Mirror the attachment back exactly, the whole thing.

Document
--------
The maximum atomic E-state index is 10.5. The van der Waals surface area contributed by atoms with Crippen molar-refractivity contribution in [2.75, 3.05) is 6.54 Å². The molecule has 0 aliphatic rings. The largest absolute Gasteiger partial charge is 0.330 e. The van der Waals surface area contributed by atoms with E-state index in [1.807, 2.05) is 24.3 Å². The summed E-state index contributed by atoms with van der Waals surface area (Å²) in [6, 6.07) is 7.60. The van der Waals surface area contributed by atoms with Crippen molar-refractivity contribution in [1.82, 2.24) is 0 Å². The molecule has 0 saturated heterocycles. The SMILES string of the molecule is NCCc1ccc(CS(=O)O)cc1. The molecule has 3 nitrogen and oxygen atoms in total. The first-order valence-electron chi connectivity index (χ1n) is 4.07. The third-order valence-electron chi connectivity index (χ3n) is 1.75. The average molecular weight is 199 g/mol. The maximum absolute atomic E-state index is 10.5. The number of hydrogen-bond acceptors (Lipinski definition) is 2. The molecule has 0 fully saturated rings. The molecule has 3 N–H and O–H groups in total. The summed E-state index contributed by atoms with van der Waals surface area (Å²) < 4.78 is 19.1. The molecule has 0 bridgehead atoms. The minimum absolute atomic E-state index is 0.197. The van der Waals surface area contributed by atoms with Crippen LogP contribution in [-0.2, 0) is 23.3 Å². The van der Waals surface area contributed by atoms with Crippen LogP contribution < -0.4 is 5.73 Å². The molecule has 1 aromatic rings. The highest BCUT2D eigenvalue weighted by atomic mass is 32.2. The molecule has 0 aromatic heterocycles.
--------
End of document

The maximum atomic E-state index is 10.5. The van der Waals surface area contributed by atoms with Crippen molar-refractivity contribution in [2.75, 3.05) is 6.54 Å². The molecule has 0 aliphatic rings. The largest absolute Gasteiger partial charge is 0.330 e. The van der Waals surface area contributed by atoms with E-state index in [1.807, 2.05) is 24.3 Å². The summed E-state index contributed by atoms with van der Waals surface area (Å²) in [6, 6.07) is 7.60. The van der Waals surface area contributed by atoms with Crippen molar-refractivity contribution in [1.82, 2.24) is 0 Å². The molecule has 0 saturated heterocycles. The SMILES string of the molecule is NCCc1ccc(CS(=O)O)cc1. The molecule has 3 nitrogen and oxygen atoms in total. The first-order valence-electron chi connectivity index (χ1n) is 4.07. The third-order valence-electron chi connectivity index (χ3n) is 1.75. The average molecular weight is 199 g/mol. The maximum absolute atomic E-state index is 10.5. The number of hydrogen-bond acceptors (Lipinski definition) is 2. The molecule has 0 fully saturated rings. The molecule has 3 N–H and O–H groups in total. The summed E-state index contributed by atoms with van der Waals surface area (Å²) < 4.78 is 19.1. The molecule has 0 bridgehead atoms. The minimum absolute atomic E-state index is 0.197. The van der Waals surface area contributed by atoms with Crippen LogP contribution in [-0.2, 0) is 23.3 Å². The van der Waals surface area contributed by atoms with Crippen LogP contribution < -0.4 is 5.73 Å². The molecule has 1 aromatic rings. The highest BCUT2D eigenvalue weighted by atomic mass is 32.2. The molecule has 0 aromatic heterocycles.